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Educating the Expat Child: A guide to finding the ideal school overseas

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Updated on Jan 22, 2008

Families moving abroad, whether for business, military service, or personal reasons, often face the dilemma of finding the right school overseas. While school options in the U.S are complicated enough, the choices abroad may be even less clearcut.

The majority of countries offer a state education system crafted for their own citizens that may fit the needs of an expat child expected to remain in in one place long. But a growing number of schools around the world exist specifically to serve the needs of expats and their school-age children.

Whether choosing between a state or international school, or private or public school, this daunting decision (one that may leave its mark on children for a lifetime) can be harrowing process. But answering these five questions will greatly narrow the field and lead to a better understanding of what type of educational environment your child may be more comfortable in once abroad.

 

  1. How long will the family remain abroad? If the move will last less than than two years, international schools may be better suited – and are often best – for transient students. These offer seamless transition from one school to another through a traditional International Baccalaureate curriculum.

 

  1. What schools are available in the country of choice? Lengthy research, trusted word-of-mouth recommendations and visits to narrowed-down options will yield a list of potential schools. Expat organizations may include parents who’ve faced the same issue, and can be key to finding that perfect school.

 

  1. If private or international schooling is the best option, who’ll foot the bill? In some countries – Turkey, for instance - private schools are abundant and can be expensive. Some can charge as much as 25,000USD annually, without figuring in the cost of transportation and meals. However, parents may be eligible for tuition assistance from their employer. It never hurts to call respective consulates or embassies too, as they may be able to provide tips on how to find scholarships and/or offer state-sponsored programs to help with education expenses.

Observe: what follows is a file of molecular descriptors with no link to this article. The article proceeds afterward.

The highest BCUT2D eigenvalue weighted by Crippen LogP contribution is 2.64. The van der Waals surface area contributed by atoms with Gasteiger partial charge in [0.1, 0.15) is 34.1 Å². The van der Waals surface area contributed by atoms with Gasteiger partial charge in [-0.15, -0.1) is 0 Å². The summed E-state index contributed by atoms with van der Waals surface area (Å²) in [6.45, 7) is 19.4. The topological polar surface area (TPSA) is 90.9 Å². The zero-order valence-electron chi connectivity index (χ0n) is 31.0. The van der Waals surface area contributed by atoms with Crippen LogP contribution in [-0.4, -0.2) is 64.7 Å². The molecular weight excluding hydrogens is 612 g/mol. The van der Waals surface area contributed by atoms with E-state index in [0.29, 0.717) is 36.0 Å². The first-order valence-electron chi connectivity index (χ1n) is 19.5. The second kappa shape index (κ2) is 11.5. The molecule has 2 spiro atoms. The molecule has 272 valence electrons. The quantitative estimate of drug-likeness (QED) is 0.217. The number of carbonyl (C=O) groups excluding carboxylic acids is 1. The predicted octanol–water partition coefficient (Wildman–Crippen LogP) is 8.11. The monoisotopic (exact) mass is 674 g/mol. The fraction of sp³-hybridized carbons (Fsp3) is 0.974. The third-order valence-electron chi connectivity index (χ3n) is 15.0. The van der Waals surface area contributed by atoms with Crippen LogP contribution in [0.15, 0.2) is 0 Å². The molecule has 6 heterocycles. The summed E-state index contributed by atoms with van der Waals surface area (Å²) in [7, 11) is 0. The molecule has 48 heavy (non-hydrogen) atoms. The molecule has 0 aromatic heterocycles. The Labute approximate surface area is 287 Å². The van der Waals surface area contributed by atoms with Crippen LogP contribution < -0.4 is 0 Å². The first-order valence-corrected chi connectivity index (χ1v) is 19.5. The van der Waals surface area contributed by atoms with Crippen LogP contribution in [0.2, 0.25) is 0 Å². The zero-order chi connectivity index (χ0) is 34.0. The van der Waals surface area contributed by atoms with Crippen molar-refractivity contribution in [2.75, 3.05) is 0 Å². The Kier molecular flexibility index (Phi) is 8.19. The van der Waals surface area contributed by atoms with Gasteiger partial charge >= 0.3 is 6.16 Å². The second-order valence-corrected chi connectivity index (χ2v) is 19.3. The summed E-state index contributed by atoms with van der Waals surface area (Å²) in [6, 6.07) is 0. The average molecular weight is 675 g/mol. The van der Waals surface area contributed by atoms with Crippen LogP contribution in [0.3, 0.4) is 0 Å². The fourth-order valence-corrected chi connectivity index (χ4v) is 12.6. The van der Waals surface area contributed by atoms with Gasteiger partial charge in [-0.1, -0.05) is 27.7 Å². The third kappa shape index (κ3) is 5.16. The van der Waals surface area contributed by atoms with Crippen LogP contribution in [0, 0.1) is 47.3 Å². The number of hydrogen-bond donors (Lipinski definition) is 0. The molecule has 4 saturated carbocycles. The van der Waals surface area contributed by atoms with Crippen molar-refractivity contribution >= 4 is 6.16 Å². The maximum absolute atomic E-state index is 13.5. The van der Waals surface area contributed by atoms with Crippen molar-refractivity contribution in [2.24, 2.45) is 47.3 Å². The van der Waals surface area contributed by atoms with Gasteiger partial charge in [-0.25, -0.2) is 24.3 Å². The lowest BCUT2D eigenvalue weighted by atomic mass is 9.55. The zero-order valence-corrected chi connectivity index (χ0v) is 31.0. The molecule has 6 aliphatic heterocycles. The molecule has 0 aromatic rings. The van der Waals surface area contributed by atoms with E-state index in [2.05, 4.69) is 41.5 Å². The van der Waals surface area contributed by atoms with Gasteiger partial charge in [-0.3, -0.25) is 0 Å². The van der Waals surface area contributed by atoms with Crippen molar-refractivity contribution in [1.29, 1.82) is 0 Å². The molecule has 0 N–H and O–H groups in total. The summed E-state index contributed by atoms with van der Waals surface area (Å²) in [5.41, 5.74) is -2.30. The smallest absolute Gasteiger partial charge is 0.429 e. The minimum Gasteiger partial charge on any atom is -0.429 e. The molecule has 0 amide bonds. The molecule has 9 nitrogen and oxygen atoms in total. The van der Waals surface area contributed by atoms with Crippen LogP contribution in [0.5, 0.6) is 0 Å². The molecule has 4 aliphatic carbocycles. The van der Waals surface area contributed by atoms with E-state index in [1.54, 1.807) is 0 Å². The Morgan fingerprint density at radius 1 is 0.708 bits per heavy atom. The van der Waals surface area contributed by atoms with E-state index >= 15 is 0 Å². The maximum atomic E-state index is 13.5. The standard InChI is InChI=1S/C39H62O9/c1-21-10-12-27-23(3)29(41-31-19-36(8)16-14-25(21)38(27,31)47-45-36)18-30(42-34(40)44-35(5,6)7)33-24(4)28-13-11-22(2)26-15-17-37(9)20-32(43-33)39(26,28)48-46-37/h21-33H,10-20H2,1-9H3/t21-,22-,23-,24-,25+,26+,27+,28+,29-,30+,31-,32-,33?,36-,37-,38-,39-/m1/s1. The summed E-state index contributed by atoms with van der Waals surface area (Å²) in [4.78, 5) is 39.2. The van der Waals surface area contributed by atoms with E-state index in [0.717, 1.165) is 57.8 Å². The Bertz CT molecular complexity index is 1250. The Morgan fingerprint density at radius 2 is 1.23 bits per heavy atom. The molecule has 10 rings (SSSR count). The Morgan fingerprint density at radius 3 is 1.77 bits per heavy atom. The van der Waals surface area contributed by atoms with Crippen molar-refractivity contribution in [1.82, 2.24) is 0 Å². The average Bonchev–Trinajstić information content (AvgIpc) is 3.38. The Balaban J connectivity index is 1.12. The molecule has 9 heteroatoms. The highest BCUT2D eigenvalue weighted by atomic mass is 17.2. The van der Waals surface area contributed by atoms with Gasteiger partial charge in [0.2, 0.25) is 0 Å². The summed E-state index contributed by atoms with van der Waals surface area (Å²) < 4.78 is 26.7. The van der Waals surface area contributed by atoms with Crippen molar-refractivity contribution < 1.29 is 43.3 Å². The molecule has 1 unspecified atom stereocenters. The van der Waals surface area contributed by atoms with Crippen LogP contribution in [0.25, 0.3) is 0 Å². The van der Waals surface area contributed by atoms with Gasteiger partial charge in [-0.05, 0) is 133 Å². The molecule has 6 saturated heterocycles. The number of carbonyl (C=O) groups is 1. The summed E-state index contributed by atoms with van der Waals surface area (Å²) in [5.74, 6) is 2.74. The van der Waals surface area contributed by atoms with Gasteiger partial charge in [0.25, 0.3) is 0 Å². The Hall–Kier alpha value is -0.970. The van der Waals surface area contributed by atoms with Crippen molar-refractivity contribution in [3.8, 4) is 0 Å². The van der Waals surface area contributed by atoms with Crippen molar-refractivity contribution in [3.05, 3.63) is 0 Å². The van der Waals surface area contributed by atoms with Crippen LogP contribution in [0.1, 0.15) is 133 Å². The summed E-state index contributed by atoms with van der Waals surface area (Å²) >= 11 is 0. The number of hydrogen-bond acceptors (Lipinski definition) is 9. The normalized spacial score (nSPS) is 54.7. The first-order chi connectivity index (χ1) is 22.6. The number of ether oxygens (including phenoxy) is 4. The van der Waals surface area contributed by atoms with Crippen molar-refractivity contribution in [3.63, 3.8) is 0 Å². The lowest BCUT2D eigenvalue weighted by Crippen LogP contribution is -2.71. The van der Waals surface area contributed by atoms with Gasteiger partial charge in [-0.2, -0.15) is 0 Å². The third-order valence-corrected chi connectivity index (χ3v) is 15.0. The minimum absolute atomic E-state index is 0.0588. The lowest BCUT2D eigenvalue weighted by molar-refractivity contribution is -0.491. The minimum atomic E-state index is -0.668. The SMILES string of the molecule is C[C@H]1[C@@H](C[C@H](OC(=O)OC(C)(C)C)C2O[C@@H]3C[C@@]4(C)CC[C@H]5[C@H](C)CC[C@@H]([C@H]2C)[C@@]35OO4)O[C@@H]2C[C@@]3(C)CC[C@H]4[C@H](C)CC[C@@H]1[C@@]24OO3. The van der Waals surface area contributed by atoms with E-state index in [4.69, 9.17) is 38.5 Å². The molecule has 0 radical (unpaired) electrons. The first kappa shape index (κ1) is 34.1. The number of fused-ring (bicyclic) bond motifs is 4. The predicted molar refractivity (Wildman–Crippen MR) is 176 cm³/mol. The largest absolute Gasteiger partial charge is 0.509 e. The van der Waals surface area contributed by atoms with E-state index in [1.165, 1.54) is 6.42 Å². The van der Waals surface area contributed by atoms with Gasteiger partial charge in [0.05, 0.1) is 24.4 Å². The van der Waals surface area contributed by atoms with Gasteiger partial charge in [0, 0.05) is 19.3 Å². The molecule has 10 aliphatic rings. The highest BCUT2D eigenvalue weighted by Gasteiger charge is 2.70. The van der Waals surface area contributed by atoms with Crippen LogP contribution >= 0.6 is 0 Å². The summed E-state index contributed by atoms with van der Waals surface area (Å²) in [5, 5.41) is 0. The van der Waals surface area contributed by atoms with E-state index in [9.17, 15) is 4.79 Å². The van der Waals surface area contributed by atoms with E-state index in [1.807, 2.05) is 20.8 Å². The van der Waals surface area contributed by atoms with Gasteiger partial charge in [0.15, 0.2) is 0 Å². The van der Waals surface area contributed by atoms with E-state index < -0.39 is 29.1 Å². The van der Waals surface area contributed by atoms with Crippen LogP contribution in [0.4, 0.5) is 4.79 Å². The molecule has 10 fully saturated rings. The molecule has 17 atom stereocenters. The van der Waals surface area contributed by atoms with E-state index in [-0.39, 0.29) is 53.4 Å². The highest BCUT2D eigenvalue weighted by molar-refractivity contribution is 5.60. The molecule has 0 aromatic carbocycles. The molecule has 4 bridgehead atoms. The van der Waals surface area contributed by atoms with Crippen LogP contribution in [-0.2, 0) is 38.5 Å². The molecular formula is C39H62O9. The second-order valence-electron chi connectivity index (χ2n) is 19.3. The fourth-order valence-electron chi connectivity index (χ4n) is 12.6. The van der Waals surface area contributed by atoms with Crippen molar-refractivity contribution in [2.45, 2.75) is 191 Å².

1. Is your child adequately prepared and flexible enough to make the transition? Some kids thrive as expats, reaping the cultural rewards of learning in a variety of countries; others may find the instability difficult to bear. Finding schools where the student body consists mainly of children in the same situation will help new expats get comfortable. International schools are renowned for providing such programs, as well as counseling for those who might feel more comfortable discussing what ails them with a third party.

 

  1. Will the school offer the educational requirements necessary to move on to college? International schools offer IB diplomas that are accepted by most – but not all – colleges and universities throughout Europe and the North America. If the child is of high school age, families should craft a clear roadmap detailing how to attain those credits. Most international schools abroad offer the services of college counselors.

 

While moving your family abroad may at first be daunting, it could potentially be the most exciting and fulfilling decision parents will ever make in their children’s learning, and life!

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